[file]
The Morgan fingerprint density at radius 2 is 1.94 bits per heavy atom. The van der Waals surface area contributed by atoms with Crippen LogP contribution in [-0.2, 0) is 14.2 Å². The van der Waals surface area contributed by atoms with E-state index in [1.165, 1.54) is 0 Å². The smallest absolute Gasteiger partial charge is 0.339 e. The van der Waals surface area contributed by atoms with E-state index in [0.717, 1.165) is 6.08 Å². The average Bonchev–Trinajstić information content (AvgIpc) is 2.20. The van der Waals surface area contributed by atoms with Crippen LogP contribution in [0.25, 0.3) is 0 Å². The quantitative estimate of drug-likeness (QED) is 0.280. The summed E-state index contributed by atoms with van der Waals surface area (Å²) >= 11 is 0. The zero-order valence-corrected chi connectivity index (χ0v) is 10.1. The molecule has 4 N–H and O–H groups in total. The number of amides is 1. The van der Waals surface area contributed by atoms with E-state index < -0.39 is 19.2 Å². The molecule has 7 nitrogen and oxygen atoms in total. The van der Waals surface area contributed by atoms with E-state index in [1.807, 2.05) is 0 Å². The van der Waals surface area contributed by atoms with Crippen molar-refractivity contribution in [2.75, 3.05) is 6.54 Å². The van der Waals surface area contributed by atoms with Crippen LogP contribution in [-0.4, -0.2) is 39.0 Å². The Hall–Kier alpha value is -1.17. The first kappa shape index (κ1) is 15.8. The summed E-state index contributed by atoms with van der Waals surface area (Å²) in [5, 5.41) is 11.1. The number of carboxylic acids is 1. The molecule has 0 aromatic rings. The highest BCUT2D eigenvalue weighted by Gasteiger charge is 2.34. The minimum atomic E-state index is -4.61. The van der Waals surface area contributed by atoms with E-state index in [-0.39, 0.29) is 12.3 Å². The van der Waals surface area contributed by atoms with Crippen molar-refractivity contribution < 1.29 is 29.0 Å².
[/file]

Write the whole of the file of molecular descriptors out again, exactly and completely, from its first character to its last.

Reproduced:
The Morgan fingerprint density at radius 2 is 1.94 bits per heavy atom. The van der Waals surface area contributed by atoms with Crippen LogP contribution in [-0.2, 0) is 14.2 Å². The van der Waals surface area contributed by atoms with E-state index in [1.165, 1.54) is 0 Å². The smallest absolute Gasteiger partial charge is 0.339 e. The van der Waals surface area contributed by atoms with E-state index in [0.717, 1.165) is 6.08 Å². The average Bonchev–Trinajstić information content (AvgIpc) is 2.20. The van der Waals surface area contributed by atoms with Crippen LogP contribution in [0.25, 0.3) is 0 Å². The quantitative estimate of drug-likeness (QED) is 0.280. The summed E-state index contributed by atoms with van der Waals surface area (Å²) >= 11 is 0. The zero-order valence-corrected chi connectivity index (χ0v) is 10.1. The molecule has 4 N–H and O–H groups in total. The number of amides is 1. The van der Waals surface area contributed by atoms with E-state index < -0.39 is 19.2 Å². The molecule has 7 nitrogen and oxygen atoms in total. The van der Waals surface area contributed by atoms with E-state index in [1.807, 2.05) is 0 Å². The van der Waals surface area contributed by atoms with Crippen molar-refractivity contribution in [2.75, 3.05) is 6.54 Å². The van der Waals surface area contributed by atoms with Crippen LogP contribution in [-0.4, -0.2) is 39.0 Å². The Hall–Kier alpha value is -1.17. The first kappa shape index (κ1) is 15.8. The summed E-state index contributed by atoms with van der Waals surface area (Å²) in [5, 5.41) is 11.1. The number of carboxylic acids is 1. The molecule has 0 aromatic rings. The highest BCUT2D eigenvalue weighted by Gasteiger charge is 2.34. The minimum atomic E-state index is -4.61. The van der Waals surface area contributed by atoms with E-state index in [-0.39, 0.29) is 12.3 Å². The van der Waals surface area contributed by atoms with Crippen molar-refractivity contribution < 1.29 is 29.0 Å².